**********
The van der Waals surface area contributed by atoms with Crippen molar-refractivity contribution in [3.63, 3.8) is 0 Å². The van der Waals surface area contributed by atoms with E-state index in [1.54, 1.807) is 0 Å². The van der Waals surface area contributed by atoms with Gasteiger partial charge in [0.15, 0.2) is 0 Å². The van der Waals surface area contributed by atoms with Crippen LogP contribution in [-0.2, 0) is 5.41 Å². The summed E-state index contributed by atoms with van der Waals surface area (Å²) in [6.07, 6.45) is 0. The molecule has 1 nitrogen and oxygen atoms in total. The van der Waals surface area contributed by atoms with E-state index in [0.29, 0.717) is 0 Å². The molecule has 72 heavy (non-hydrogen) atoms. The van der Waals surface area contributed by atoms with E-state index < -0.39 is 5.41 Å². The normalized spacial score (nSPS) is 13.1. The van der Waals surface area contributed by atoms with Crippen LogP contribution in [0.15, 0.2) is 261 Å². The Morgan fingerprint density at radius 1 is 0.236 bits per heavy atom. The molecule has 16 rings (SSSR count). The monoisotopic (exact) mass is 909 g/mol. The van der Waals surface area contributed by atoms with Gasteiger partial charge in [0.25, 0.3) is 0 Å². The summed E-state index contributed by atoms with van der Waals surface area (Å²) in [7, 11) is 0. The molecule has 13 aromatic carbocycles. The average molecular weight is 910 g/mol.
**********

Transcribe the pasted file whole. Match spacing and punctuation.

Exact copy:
The van der Waals surface area contributed by atoms with Crippen molar-refractivity contribution in [3.63, 3.8) is 0 Å². The van der Waals surface area contributed by atoms with E-state index in [1.54, 1.807) is 0 Å². The van der Waals surface area contributed by atoms with Gasteiger partial charge in [0.15, 0.2) is 0 Å². The van der Waals surface area contributed by atoms with Crippen LogP contribution in [-0.2, 0) is 5.41 Å². The summed E-state index contributed by atoms with van der Waals surface area (Å²) in [6.07, 6.45) is 0. The molecule has 1 nitrogen and oxygen atoms in total. The van der Waals surface area contributed by atoms with E-state index in [0.29, 0.717) is 0 Å². The molecule has 72 heavy (non-hydrogen) atoms. The van der Waals surface area contributed by atoms with E-state index < -0.39 is 5.41 Å². The normalized spacial score (nSPS) is 13.1. The van der Waals surface area contributed by atoms with Crippen LogP contribution in [0.15, 0.2) is 261 Å². The Morgan fingerprint density at radius 1 is 0.236 bits per heavy atom. The molecule has 16 rings (SSSR count). The monoisotopic (exact) mass is 909 g/mol. The van der Waals surface area contributed by atoms with Gasteiger partial charge in [0.25, 0.3) is 0 Å². The summed E-state index contributed by atoms with van der Waals surface area (Å²) in [7, 11) is 0. The molecule has 13 aromatic carbocycles. The average molecular weight is 910 g/mol.